K.J. Hamler always appears to be having the most fun in Penn State's pregame warm-ups. He's going nonstop, whether it's dancing to the music booming over the Beaver Stadium sound system or taking part in a variety of handshake routines with his teammates.
The redshirt freshman wide receiver fully enjoys playing football, but he's also determined to perform at his best. He has grown in his first season to being the Nittany Lions' primary playmaker, using his speed and agility to turn what looks like a short play into a long gain on a catch or a return.
"It's just something I love," the 5-foot-9, 176-pound Hamler said Wednesday, in a conference call with reporters. "You can't just go out and play football without having fun. It's always that mentality in the back of your head. You want to win, but at the same time, if you don't have fun with it, there's no point in playing football."
Head coach James Franklin likes the fun part of Hamler's game, which he called a good example of positive leadership.
"I think the thing that I probably like about K.J., just as much as how productive he's been, is he's an energy giver," he said. "His ability to make meetings fun, the locker room fun, coaches want to be around him, players want to be around him, and I think that's undervalued."
Hamler showed his big-play capability right away. With his team on the ropes in the season opener against Appalachian State, he caught a kickoff in the end zone and, after briefly hesitating, dashed for a 52-yard return that set up his game-tying, 15-yard touchdown catch with 57 seconds left in regulation. The Lions won the game in overtime.
He also turned a short slant pass against Ohio State from deep in Penn State territory into a 93-yard touchdown, sending the already juiced "White Out" crowd into a frenzy. He called that his favorite play of the season.
"I'm pretty proud of that," he said. "My favorite route is probably a slant. I like short routes, because I think I can take short routes for longer distances."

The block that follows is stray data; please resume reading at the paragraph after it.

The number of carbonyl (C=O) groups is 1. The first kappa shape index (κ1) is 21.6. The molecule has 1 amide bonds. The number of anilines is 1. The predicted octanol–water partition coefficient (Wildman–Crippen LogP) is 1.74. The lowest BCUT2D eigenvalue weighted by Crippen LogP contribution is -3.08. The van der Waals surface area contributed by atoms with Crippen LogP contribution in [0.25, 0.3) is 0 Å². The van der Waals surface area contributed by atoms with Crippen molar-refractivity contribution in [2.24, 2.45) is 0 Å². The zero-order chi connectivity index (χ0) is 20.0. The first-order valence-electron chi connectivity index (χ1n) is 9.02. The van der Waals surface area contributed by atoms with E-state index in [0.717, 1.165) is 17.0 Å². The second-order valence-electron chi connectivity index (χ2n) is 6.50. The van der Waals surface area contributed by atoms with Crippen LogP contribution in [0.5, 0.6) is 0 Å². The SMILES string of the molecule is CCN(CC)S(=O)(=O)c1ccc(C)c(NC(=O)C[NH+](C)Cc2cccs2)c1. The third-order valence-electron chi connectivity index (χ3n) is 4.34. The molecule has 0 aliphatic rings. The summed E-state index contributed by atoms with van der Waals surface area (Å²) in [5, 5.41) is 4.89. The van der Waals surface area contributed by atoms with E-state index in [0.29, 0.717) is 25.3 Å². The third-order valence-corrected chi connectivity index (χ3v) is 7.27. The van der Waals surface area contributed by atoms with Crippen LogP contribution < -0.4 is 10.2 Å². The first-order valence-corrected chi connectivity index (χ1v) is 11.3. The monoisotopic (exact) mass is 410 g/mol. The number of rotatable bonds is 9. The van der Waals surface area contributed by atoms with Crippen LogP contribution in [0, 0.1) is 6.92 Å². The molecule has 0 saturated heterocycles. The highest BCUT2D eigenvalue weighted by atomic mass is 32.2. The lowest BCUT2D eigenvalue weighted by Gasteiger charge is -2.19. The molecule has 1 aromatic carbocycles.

In 10 games, Hamler has accounted for 16 plays of 20 yards or longer – 10 pass receptions, four kickoff returns, one run, and one punt return. He raced 32 yards for a touchdown at Pittsburgh on the first rush of his college career and ripped off a season-high 67-yard kickoff return against Iowa.
Hamler leads the Lions in the three main receiving categories – 33 catches, 552 yards, five touchdowns – and in kickoff returns, with a 26.9-yard average.
He returned to competition after sitting out the previous two years recovering from a torn anterior cruciate ligament in his knee, suffered before his senior year at IMG Academy in Florida. He had doubts during his idle time.
"I really felt like it was the end for me," Hamler said earlier this season of the injury. "What if I don't come back and be myself? What if I can't run like that? I just had to put my mind toward having a positive attitude and just coming to work every day and getting my knee better."
In learning the offense, he said he has taken pride in film study, taking notes and "just paying attention, so when I go on the field I won't be nervous, I'll be more comfortable with what I'm doing."
And while still having fun.
"You can have fun when you're on the field," he said, "but if you're having fun and not paying attention, that's not the right kind of fun you should be having. I think part of playing football is enjoying it."